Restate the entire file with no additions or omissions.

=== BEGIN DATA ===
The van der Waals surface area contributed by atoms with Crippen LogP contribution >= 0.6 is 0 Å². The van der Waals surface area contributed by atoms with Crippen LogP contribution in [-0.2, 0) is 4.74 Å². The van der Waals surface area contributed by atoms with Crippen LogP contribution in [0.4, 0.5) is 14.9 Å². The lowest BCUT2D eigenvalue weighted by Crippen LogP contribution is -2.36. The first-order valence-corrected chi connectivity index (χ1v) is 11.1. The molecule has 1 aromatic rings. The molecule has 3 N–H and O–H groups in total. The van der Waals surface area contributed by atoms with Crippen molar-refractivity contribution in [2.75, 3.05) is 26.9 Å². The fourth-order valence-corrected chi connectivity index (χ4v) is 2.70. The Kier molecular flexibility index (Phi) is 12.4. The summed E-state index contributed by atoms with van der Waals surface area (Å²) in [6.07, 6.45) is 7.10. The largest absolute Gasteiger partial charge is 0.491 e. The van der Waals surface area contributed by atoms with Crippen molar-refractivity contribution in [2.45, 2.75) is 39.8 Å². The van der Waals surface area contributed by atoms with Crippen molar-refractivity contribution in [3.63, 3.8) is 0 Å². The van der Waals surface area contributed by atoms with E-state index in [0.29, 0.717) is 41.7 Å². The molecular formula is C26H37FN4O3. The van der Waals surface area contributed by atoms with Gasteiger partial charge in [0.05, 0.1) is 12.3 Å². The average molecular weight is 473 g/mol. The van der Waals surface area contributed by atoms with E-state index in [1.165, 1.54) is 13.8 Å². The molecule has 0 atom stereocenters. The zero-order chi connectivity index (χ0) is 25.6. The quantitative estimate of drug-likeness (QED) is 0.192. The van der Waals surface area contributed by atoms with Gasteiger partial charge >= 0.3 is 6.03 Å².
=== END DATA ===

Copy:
The van der Waals surface area contributed by atoms with Crippen LogP contribution >= 0.6 is 0 Å². The van der Waals surface area contributed by atoms with Crippen LogP contribution in [-0.2, 0) is 4.74 Å². The van der Waals surface area contributed by atoms with Crippen LogP contribution in [0.4, 0.5) is 14.9 Å². The lowest BCUT2D eigenvalue weighted by Crippen LogP contribution is -2.36. The first-order valence-corrected chi connectivity index (χ1v) is 11.1. The molecule has 1 aromatic rings. The molecule has 3 N–H and O–H groups in total. The van der Waals surface area contributed by atoms with Crippen molar-refractivity contribution in [2.75, 3.05) is 26.9 Å². The fourth-order valence-corrected chi connectivity index (χ4v) is 2.70. The Kier molecular flexibility index (Phi) is 12.4. The summed E-state index contributed by atoms with van der Waals surface area (Å²) in [6.07, 6.45) is 7.10. The largest absolute Gasteiger partial charge is 0.491 e. The van der Waals surface area contributed by atoms with Crippen molar-refractivity contribution in [2.45, 2.75) is 39.8 Å². The van der Waals surface area contributed by atoms with Crippen molar-refractivity contribution in [3.63, 3.8) is 0 Å². The van der Waals surface area contributed by atoms with E-state index in [0.29, 0.717) is 41.7 Å². The molecular formula is C26H37FN4O3. The van der Waals surface area contributed by atoms with Gasteiger partial charge in [0.05, 0.1) is 12.3 Å². The average molecular weight is 473 g/mol. The van der Waals surface area contributed by atoms with E-state index in [1.165, 1.54) is 13.8 Å². The molecule has 0 atom stereocenters. The zero-order chi connectivity index (χ0) is 25.6. The quantitative estimate of drug-likeness (QED) is 0.192. The van der Waals surface area contributed by atoms with Gasteiger partial charge >= 0.3 is 6.03 Å².